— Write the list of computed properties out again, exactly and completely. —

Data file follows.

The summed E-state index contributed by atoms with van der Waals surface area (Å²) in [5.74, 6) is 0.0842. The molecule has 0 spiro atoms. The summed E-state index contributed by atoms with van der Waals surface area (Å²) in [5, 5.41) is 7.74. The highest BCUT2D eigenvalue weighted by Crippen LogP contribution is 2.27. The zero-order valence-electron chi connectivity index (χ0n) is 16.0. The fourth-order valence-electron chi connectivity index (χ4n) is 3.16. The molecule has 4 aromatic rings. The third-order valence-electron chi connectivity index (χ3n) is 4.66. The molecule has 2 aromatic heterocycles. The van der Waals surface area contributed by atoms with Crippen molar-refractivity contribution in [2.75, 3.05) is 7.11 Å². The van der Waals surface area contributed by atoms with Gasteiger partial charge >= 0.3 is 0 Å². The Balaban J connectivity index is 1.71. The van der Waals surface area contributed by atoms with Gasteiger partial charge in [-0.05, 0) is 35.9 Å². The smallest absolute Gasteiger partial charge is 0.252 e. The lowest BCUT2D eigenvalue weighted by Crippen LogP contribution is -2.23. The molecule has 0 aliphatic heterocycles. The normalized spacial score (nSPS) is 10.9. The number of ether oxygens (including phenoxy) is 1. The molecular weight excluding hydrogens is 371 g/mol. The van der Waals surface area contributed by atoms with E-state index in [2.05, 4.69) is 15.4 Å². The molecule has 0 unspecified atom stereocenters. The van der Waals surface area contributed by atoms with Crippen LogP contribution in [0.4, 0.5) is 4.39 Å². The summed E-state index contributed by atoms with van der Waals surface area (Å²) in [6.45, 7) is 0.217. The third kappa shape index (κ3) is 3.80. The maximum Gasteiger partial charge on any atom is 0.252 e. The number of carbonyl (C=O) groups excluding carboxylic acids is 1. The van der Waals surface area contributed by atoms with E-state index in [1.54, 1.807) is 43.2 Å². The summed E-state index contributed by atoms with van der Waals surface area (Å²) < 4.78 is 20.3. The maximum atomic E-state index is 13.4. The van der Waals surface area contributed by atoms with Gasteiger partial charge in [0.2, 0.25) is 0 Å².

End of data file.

The summed E-state index contributed by atoms with van der Waals surface area (Å²) in [5.74, 6) is 0.0842. The molecule has 0 spiro atoms. The summed E-state index contributed by atoms with van der Waals surface area (Å²) in [5, 5.41) is 7.74. The highest BCUT2D eigenvalue weighted by Crippen LogP contribution is 2.27. The zero-order valence-electron chi connectivity index (χ0n) is 16.0. The fourth-order valence-electron chi connectivity index (χ4n) is 3.16. The molecule has 4 aromatic rings. The third-order valence-electron chi connectivity index (χ3n) is 4.66. The molecule has 2 aromatic heterocycles. The van der Waals surface area contributed by atoms with Crippen molar-refractivity contribution in [2.75, 3.05) is 7.11 Å². The van der Waals surface area contributed by atoms with Gasteiger partial charge >= 0.3 is 0 Å². The Balaban J connectivity index is 1.71. The van der Waals surface area contributed by atoms with Gasteiger partial charge in [-0.05, 0) is 35.9 Å². The smallest absolute Gasteiger partial charge is 0.252 e. The lowest BCUT2D eigenvalue weighted by Crippen LogP contribution is -2.23. The molecule has 0 aliphatic heterocycles. The normalized spacial score (nSPS) is 10.9. The number of ether oxygens (including phenoxy) is 1. The molecular weight excluding hydrogens is 371 g/mol. The van der Waals surface area contributed by atoms with E-state index in [2.05, 4.69) is 15.4 Å². The molecule has 0 unspecified atom stereocenters. The van der Waals surface area contributed by atoms with Crippen LogP contribution in [0.4, 0.5) is 4.39 Å². The summed E-state index contributed by atoms with van der Waals surface area (Å²) in [6.45, 7) is 0.217. The third kappa shape index (κ3) is 3.80. The maximum Gasteiger partial charge on any atom is 0.252 e. The number of carbonyl (C=O) groups excluding carboxylic acids is 1. The van der Waals surface area contributed by atoms with E-state index in [1.54, 1.807) is 43.2 Å². The summed E-state index contributed by atoms with van der Waals surface area (Å²) < 4.78 is 20.3. The maximum atomic E-state index is 13.4. The van der Waals surface area contributed by atoms with Gasteiger partial charge in [0.2, 0.25) is 0 Å².